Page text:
The use of map features heavily in Chinese mythology and real historical events.
The Legend of Chinese Maps
The earliest tale about the map is related to the legendary Great Yu, a hydraulic engineer and the found of Xia Dynasty. Allegedly, his success in the flood control projects more than 4,000 years ago owned to a detailed map carved on a slab and presented to him by a higher being who administrates the Yellow River affairs (apparently the guy didn’t do a good job as the river either flooded or dried out).
The earliest recorded events associated with a map are from Sima Qian’s Records of the Grand Historian (史记) about Jin Ke’s assassination of the last king of Qin who later became First Emperor Qin.
In 228 BC, the Qin Kingdom in today’s Shaanxi conquered the Zhao Kingdom in today’s Hebei, which caused an alarm in Zhao’s neighbour the Yan Kingdom in today’s Beijing. Prince of Yan Kingdom thus sent Jin Ke to present a map of Yan to King of Qin. When the map scroll was unrolled to the end, a short sword was exposed. Jin Ke snatched the weapon and lurched at King of Qin but was eventually neutralised.
A 3,000-year-old World Map from Chinese Mythology
This is an illustration in the ancient book Classics of Mountains and Oceans (山海经), a collection of Chinese mythological tales.
A Han Dynasty City Map
This is a map of an ancient Chinese city dated back between 1,800 and 2,000 years ago during the East Han Dynasty. The map illustrates city walls, city gates, shopping streets and residential areas with courtyards.
The map was carved on a 39x47cm stone and is a collection of the Sichuan Museum.
The World’s First Paper Map
This nearly 2,000-year-old map is no doubt the world’s earliest paper map, unearthed from an East Han tomb in Fangmatan, Gansu Province.
A Tang Dynasty Map of Heaven and Earth
This is a Tang Dynasty telestial/celestial map that indicates the spatial collaboration between big cities, mountains and rivers on earth and major planets, stars and constellations in the sky.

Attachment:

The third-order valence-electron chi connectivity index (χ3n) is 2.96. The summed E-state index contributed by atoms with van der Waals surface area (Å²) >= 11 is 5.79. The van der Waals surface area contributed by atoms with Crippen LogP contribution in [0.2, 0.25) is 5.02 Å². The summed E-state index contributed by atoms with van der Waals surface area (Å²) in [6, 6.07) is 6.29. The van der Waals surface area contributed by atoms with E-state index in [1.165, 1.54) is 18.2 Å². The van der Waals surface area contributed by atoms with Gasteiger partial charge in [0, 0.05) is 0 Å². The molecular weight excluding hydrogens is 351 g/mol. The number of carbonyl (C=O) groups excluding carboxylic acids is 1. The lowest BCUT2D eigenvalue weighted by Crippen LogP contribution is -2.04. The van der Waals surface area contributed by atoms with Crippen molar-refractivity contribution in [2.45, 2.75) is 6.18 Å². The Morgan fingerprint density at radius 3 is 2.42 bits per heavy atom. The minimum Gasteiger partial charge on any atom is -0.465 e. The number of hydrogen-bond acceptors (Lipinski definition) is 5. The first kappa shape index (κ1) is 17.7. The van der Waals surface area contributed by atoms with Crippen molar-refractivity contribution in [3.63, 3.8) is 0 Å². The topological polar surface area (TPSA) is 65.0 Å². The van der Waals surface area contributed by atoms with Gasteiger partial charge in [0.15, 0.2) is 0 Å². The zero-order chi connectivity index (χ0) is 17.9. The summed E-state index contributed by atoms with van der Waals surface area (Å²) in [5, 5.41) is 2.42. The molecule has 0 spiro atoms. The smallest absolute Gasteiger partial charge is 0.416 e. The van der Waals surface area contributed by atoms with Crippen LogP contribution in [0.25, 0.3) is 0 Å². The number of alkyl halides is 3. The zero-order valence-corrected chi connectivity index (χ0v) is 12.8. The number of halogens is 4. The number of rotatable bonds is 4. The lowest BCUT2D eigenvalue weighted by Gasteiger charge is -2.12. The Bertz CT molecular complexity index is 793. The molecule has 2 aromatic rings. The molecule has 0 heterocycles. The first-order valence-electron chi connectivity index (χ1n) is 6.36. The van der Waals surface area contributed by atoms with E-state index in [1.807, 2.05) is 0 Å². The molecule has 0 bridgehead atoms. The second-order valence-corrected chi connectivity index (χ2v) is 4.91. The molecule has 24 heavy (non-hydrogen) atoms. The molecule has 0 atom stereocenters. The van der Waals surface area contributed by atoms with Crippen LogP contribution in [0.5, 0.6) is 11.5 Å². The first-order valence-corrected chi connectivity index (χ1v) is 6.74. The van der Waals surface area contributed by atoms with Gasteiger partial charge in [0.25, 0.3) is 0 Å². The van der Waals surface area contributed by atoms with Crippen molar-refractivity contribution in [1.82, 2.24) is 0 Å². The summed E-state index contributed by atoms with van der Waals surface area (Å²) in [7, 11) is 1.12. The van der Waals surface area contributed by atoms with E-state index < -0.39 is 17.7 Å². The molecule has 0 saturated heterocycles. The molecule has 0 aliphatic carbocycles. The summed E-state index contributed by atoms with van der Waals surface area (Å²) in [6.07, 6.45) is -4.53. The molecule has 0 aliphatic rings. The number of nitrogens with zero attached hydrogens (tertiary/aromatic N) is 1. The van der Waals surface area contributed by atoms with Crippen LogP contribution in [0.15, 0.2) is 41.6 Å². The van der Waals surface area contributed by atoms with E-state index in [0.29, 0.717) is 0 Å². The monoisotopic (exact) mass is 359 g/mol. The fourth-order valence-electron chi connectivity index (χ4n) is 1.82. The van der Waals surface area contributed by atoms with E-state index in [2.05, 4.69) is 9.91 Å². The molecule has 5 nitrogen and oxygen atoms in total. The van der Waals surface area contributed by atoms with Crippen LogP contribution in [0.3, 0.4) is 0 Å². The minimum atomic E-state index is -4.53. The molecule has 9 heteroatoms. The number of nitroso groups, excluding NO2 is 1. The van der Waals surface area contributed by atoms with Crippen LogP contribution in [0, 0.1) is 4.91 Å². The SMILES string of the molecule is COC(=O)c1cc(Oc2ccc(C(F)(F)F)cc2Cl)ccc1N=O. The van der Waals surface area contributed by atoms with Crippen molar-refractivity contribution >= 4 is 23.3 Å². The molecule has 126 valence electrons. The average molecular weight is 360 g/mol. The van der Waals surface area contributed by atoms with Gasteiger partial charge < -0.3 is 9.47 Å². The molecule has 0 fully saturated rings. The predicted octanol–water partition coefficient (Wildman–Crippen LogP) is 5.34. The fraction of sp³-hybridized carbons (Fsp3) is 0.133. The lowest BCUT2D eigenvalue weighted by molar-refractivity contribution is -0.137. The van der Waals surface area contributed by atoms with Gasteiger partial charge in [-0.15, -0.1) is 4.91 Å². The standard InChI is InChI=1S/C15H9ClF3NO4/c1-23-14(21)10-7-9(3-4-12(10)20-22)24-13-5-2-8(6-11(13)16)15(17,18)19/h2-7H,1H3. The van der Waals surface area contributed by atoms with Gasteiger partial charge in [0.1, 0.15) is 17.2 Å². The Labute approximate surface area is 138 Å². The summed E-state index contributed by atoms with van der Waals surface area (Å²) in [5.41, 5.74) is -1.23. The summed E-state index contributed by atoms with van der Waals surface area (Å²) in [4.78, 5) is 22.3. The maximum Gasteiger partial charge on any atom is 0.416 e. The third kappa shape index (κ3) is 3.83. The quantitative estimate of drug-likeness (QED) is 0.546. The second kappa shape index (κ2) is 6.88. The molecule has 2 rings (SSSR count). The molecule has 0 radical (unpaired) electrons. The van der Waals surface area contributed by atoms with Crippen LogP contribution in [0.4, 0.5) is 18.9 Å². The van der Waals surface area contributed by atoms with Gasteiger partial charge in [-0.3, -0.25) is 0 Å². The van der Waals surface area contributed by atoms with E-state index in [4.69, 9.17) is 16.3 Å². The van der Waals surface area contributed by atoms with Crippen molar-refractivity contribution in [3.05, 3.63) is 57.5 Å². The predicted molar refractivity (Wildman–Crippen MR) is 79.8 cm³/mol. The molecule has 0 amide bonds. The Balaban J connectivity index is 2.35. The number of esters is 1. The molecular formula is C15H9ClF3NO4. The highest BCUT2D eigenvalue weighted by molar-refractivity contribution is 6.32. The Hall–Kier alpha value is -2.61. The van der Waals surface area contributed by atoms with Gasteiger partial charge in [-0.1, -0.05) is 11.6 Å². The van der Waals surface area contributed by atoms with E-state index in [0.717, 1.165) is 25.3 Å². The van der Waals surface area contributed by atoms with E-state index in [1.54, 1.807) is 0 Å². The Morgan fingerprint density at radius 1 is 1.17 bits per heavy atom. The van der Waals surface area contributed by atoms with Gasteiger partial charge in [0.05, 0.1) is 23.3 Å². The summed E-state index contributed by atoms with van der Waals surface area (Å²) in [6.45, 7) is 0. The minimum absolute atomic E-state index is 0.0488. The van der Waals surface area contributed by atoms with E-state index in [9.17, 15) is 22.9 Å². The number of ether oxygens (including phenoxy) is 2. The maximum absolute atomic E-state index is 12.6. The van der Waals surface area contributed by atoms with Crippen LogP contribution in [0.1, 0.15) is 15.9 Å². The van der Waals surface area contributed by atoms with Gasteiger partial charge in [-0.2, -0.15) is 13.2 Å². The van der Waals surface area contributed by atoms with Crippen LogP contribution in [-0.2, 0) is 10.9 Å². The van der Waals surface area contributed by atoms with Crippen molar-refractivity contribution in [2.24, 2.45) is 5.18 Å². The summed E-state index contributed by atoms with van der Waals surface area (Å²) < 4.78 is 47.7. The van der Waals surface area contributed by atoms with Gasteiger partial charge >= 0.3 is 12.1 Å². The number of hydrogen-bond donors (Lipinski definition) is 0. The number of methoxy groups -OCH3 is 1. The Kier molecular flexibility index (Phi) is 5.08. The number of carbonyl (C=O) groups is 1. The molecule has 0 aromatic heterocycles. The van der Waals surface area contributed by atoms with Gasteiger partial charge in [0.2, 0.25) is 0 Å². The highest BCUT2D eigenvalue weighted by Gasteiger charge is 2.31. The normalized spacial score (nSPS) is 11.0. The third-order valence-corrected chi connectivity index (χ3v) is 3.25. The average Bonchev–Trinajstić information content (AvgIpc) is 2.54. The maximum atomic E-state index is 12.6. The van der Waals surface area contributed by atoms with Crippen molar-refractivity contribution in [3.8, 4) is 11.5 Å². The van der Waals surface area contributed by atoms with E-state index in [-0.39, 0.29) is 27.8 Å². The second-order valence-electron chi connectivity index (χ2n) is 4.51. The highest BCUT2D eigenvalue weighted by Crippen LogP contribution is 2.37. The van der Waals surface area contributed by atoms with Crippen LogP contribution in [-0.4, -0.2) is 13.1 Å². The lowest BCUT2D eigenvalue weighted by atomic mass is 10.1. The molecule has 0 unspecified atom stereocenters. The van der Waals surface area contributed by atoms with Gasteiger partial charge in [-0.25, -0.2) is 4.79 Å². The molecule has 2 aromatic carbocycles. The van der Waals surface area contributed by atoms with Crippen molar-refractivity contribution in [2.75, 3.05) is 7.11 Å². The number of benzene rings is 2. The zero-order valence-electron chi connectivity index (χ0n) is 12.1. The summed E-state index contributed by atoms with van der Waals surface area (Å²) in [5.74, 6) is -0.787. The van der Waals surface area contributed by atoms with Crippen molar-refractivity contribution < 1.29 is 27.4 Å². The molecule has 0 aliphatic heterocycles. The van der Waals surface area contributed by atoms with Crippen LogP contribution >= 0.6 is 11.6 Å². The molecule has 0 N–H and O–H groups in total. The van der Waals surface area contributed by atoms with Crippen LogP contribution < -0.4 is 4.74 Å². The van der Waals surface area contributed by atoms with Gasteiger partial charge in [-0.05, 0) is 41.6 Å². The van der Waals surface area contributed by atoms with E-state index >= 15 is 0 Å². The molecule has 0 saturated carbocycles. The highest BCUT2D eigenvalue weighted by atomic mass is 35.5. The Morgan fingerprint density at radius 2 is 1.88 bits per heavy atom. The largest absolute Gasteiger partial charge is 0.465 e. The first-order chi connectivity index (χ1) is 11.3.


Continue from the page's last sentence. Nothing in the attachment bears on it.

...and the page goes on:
It is a collection of the Beijing Library.
The Earliest Chinese Map Drawn to Scale
This is the site plan of a Tang Dynasty royal summer palace engraved on a 64x38cm stele at a scale of 1:2800 a thousand years ago in 1080.
The summer palace was built during Tang Emperor Xuanzong‘s reign. The property is divided into two quarters, with the front centred a large pond functioning as his office quarter where he worked and met the envoys of the foreign kings, and the back quarter as a living area surrounded by gardens.
It is the earliest Chinese map drawn to scale.
The map is a collection of the Shaanxi Stele Museum.
The Earliest Chinese Grid Map
This territory map, drawn at the scale of 1:5,000,000 during the South Song Dynasty in 1136, is carved on a 114x114cm stele. It uses the grid to define the scale and illustrates the coastline, major waterways including the Yellow and Yangtze rivers, Taihu, Dongting and Poyang lakes.
It is the earliest Chinese grid map. The maps drawn to scale with a similar orientation to today’s maps did not appear until the South Song Dynasty about 800 years ago. The more classic Chinese maps before that period are mainly feng shui maps, illustrating the shapes and orientations of waterways and hills with the south on the top and the north below.
This is a collection of the Shaanxi Stele Museum.
A Song Dynasty Territory Map
This territory map was produced using engraving printing techniques during the South Song Dynasty in 1177. It illustrates nine provinces, major mountains and waterways. It also describes in the text the alteration to the natural flow regimes of rivers and their floodplains.
The map is from the book Geographic Map of Great Yu and is the earliest ink-printed Chinese map. It is now a collection of the Beijing Museum.